City of Springfield Environment News Releases

Posted on: November 18, 2014

Springfield ‘saves’ Hollywood



The City of Hollywood, Florida is looking to Springfield to “save the day.”

Hollywood is spending thousands of dollars a day to truck liquid oxygen to its treatment plant to treat its wastewater while officials there have worked to locate a replacement nitrogen superheater, which subcools incoming nitrogen, air and oxygen to levels required to meet their treated wastewater discharge permit.

The City of Springfield currently has possession of the only spare, unused nitrogen superheater in the U.S. Springfield’s spare superheater, purchased in 1993 at a cost of $26,500, could find a home in the Sunshine State later this week.

Meggitt, Inc. is the only company in the United States that produces the nitrogen superheater, used in cryogenic plants. The company, which does not have the component in stock, said it would take approximately 30 weeks to manufacture a new one.

Springfield City Council will go into special session immediately following today’s noon Council Lunch to approve an ordinance declaring an emergency to allow the City to ship the spare superheater to Hollywood.

A memorandum of understanding between the two cities spells out the terms of an agreement, in which Hollywood agrees to reimburse Springfield for all costs associated with packing and shipping the superheater. Hollywood further agrees to pay any and all expenses incurred by Springfield in the event of a failure of Springfield’s existing superheater, and the City’s potential inability to replace it in a timely fashion. Those terms include, but are not limited to, procurement and delivery of liquid oxygen.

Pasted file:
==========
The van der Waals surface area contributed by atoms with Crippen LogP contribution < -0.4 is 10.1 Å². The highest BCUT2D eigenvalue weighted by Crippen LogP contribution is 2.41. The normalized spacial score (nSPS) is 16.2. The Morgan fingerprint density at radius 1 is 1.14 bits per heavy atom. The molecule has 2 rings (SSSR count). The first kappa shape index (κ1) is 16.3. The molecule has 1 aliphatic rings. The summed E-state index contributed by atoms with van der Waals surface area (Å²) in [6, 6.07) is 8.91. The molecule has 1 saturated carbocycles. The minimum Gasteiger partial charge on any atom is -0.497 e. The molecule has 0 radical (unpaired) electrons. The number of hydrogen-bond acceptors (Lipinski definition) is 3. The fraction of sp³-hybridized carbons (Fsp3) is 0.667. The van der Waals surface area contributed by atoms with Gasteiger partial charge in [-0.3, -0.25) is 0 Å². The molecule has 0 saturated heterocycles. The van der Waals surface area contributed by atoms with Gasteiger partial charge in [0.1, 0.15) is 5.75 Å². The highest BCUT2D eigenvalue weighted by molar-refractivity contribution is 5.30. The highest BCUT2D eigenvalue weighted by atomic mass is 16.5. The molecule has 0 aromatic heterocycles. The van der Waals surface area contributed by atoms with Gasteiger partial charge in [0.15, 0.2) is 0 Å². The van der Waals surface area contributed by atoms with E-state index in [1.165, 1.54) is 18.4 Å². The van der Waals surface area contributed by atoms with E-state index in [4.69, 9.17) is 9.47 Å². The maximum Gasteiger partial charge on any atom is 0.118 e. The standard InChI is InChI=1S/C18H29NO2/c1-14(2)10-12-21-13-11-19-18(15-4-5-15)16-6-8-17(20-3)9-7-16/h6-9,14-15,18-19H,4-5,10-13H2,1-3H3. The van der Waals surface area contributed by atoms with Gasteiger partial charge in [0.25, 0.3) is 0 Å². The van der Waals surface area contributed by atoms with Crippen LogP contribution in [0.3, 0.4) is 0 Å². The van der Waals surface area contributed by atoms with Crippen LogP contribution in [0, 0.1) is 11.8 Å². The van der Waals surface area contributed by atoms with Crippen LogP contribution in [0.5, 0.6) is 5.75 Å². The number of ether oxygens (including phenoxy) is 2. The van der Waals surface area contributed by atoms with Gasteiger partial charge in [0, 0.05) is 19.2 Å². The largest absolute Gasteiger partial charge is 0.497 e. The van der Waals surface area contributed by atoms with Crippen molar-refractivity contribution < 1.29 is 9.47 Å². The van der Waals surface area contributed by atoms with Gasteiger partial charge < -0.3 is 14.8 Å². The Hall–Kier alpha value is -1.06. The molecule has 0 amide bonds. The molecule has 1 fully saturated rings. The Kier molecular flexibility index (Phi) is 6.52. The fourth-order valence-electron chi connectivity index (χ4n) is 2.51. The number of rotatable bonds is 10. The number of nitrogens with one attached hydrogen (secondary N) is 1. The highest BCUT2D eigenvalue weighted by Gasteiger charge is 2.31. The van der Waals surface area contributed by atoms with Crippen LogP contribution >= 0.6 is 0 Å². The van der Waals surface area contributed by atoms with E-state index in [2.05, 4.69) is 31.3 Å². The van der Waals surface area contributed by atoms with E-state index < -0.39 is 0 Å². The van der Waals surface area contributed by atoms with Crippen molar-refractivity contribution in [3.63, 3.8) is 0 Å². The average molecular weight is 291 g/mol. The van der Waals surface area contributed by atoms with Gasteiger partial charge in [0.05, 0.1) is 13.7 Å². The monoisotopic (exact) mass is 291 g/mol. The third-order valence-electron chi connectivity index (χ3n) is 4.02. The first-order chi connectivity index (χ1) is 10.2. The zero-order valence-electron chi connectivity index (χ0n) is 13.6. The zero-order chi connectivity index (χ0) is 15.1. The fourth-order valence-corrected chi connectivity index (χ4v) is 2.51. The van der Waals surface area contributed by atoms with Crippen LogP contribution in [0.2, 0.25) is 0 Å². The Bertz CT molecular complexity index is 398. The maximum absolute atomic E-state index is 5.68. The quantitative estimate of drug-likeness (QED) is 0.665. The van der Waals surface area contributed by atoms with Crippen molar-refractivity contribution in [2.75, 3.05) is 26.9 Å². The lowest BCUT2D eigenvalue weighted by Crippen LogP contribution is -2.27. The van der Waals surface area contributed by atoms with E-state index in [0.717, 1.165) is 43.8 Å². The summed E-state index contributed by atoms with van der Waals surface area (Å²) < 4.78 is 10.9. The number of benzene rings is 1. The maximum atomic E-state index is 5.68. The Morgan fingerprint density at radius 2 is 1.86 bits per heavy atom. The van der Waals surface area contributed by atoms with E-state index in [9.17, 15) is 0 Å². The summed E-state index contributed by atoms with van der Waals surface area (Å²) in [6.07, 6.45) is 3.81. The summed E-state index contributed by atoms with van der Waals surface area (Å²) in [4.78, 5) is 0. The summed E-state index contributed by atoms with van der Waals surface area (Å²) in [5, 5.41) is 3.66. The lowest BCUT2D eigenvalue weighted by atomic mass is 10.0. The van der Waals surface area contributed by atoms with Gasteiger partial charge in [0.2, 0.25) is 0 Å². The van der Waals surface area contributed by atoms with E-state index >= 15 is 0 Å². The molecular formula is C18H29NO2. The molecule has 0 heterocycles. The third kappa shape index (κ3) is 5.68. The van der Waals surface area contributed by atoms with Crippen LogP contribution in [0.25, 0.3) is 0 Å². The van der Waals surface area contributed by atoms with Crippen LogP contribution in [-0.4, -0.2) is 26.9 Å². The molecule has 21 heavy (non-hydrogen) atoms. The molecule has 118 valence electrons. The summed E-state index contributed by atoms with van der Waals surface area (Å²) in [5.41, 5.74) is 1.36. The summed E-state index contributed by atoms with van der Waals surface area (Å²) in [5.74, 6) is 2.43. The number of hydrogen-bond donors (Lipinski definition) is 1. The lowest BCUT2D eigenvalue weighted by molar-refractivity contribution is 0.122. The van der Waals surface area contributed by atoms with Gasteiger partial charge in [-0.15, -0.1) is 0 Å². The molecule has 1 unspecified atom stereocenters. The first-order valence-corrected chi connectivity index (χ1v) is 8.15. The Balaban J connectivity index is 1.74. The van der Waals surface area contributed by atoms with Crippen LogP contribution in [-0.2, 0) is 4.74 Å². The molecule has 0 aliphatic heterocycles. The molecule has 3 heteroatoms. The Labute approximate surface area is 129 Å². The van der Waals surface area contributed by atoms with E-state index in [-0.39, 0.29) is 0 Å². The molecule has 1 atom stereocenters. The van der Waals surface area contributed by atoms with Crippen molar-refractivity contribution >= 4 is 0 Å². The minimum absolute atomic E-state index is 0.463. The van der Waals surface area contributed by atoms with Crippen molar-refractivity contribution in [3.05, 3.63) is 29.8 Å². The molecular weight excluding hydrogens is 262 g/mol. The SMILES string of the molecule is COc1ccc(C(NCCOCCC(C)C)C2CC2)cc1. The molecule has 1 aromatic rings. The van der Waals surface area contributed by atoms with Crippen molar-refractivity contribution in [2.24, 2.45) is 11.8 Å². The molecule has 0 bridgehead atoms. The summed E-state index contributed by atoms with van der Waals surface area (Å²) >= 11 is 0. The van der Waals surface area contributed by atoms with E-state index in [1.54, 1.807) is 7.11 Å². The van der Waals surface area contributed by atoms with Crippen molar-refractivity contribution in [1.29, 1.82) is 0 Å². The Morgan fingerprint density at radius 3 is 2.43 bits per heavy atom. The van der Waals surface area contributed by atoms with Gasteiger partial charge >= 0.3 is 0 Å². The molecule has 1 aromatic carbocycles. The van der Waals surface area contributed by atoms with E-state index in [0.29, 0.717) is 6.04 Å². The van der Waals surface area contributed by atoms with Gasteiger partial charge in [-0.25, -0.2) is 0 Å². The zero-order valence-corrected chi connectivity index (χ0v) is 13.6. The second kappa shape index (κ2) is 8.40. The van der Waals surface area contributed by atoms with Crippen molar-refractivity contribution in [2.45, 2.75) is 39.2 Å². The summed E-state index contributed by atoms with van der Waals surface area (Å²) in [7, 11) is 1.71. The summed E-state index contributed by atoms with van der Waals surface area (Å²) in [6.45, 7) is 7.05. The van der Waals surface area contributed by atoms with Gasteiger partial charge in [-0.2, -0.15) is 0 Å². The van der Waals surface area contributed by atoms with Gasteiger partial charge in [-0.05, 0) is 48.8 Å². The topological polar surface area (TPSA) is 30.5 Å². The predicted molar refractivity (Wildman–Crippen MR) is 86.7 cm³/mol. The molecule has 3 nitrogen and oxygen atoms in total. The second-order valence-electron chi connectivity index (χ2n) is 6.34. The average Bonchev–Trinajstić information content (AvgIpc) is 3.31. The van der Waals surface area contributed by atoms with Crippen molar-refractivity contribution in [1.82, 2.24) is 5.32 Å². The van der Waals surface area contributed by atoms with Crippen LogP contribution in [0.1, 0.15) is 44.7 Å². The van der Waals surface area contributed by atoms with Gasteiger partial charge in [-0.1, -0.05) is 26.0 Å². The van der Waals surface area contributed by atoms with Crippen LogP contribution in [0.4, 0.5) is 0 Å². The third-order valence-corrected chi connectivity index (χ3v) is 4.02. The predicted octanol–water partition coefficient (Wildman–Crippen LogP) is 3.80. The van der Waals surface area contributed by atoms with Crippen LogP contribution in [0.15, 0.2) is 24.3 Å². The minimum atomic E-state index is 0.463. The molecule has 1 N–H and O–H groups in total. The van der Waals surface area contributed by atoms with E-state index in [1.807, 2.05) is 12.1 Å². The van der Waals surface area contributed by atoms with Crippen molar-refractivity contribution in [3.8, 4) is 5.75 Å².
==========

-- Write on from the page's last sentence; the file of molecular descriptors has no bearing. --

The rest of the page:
Hollywood will request a new nitrogen superheater from Meggitt as a replacement for the City and will arrange the delivery of a new one to the City at Hollywood’s expense. A new nitrogen superheater’s cost is approximately $50,000-55,0000.

“We think this is a win-win scenario for both cities,” explained Springfield City Manager Greg Burris. “We get the opportunity to ensure the safety of another city’s citizens and environment and in exchange, Hollywood will ship a new manufactured part to us once it is complete.”

The ordinance bringing the agreement forward constitutes an emergency one-reading bill under City Charter Section 2.12(1) in that this agreement relates to the immediate preservation of public peace, property, health, safety, or morals.

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For more information, contact: Cora Scott, Director of Public Information & Civic Engagement, 417-864-1009 (office) | 417-380-3352 (cell),

Download a photo of the nitrogen superheater

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